Tuesday, January 26, 2021
Home Hypertension How to proactively manage your heart health from home

How to proactively manage your heart health from home


WAUSAU, Wis. (WSAW) – 2020 has been undoubtedly one of the most stressful years on record, and while many Americans were sheltering-in-place at the height of the pandemic, regular healthcare visits with general practitioners were postponed making it necessary for patients, especially those with high blood pressure, to manage their heart health from home.

According to the American Heart Association, nearly half of American adults have high blood pressure, including 40%of non-Hispanic Black Americans. Further, Black Americans are often more likely to lack adequate access to healthcare, which has been likely exacerbated by the economic fallout from the pandemic. While there are no definitive answers as to why high blood pressure disproportionately affects Black Americans, it may be triggered by genetic factors, higher sensitivity to salt which can increase risk of developing high blood pressure, and a tendency to respond to antihypertensives differently than other groups. Untreated or poorly managed high blood pressure can lead to heart attack or stroke, which is why it’s important to be proactive about your heart health at home, including understanding how to properly manage your high blood pressure and what over-the-counter pain medications may raise blood pressure and interact with your antihypertensives.

On Wednesday, Dr. Jennifer Caudle joined NewsChannel 7 at 4 to share how to be proactive about your heart health at home, especially for Black Americans who are disproportionately impacted by high blood pressure and are more likely to have inadequate access to healthcare. Dr. Caudle discussed why it’s important to have an open dialogue with your general practitioner and what patients need to know about the safety and efficacy of over-the-counter pain medications as well as any potential interaction with prescription medications used to treat high blood pressure.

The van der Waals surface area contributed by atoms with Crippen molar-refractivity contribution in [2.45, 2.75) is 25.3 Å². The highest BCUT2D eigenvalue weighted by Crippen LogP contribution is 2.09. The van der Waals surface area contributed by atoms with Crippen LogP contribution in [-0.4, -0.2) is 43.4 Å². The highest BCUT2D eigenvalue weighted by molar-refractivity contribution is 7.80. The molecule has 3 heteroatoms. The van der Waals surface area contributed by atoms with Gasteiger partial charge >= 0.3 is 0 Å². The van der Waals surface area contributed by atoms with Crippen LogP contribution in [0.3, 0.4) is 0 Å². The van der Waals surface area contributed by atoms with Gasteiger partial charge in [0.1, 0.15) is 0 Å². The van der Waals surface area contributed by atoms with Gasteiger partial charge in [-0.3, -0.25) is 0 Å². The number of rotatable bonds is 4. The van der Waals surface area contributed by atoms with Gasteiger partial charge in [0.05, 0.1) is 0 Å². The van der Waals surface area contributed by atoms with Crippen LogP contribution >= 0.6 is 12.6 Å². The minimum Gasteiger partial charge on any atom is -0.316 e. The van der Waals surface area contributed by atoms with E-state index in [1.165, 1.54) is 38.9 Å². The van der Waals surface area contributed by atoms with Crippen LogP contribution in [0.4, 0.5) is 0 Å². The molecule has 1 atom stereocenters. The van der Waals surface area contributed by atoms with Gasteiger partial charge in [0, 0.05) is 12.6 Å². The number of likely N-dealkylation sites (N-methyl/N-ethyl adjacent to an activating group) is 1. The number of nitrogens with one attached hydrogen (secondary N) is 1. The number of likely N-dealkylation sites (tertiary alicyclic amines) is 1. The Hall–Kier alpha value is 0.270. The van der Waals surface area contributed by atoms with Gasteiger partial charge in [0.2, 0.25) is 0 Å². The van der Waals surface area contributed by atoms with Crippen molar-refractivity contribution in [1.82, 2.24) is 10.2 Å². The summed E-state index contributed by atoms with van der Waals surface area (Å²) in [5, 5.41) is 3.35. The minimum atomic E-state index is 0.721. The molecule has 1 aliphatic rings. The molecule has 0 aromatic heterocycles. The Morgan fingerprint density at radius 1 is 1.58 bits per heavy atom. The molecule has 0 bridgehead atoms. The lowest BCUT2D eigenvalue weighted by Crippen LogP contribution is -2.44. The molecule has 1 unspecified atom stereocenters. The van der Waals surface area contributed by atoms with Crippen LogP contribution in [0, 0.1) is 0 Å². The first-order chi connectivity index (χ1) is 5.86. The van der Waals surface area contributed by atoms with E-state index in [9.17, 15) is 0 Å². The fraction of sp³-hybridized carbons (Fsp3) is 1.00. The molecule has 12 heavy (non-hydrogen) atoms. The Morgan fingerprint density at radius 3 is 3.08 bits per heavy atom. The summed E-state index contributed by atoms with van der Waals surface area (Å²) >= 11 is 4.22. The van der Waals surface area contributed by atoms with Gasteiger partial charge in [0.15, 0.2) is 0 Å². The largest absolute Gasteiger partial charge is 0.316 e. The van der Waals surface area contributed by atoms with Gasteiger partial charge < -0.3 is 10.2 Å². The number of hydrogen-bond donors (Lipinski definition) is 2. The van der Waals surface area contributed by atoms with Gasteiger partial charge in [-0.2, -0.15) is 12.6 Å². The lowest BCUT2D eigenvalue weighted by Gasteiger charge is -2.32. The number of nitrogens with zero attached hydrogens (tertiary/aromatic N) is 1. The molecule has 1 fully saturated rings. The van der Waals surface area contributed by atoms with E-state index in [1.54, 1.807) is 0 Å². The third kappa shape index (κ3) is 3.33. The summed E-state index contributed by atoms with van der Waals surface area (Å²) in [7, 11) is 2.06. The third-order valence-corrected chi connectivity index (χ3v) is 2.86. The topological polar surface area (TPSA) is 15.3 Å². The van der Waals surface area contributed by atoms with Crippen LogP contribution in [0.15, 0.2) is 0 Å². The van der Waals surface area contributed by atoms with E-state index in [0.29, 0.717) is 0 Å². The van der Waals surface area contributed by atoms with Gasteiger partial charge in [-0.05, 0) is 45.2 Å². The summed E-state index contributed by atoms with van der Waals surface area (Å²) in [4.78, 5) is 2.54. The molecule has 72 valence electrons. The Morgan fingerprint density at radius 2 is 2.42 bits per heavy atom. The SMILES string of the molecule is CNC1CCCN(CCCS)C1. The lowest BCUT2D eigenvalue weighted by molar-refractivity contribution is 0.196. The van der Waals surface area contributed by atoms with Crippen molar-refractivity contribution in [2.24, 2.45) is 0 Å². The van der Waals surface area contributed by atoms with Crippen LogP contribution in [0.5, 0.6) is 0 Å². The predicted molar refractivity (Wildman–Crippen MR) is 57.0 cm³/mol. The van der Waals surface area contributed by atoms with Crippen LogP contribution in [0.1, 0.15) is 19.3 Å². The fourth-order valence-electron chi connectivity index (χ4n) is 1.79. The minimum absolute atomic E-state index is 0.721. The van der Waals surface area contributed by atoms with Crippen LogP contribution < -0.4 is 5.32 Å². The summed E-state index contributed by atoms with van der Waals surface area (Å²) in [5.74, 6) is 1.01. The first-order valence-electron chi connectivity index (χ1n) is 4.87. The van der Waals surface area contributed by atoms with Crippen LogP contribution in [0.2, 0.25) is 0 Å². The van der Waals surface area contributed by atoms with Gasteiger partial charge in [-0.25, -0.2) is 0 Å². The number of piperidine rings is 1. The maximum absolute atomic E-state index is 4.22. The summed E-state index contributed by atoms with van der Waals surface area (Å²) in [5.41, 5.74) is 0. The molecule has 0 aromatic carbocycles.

• According to the National Center for Chronic Disease Prevention and Health Promotion, Black Americans ages 18-49 are twice as likely to die from heart disease than Caucasians and those of Hispanic descent. Black Americans aged 35-64 years are 50% more likely to have high blood pressure than Caucasians and those of Hispanic descent.
  • 1 in 2 adults in the US is hypertensive, and 82% of patients surveyed in 2017 with high blood pressure were unaware that NSAIDs can interfere with their high blood pressure medication.
  • Acetaminophen is often recommended as a more appropriate OTC pain reliever than NSAIDs in patients with hypertension. NSAIDs have been observed to increase blood pressure and may decrease the efficacy of certain antihypertensive medications.
  • Consumers may not be aware that acetaminophen and NSAIDs are found in hundreds of OTC medicines. Always read and follow the label of all over-the-counter pain medications and take only one medicine that contains the same kind of active ingredient at a time. This may help reduce the risk of harmful side effects.
  • The American Heart Association has identified acetaminophen as a first-line pain relief option for patients with, or at high risk for, cardiovascular disease.[xiv] Hypertension is a risk factor for cardiovascular disease.

For more information please visit: www.Tylenol.com

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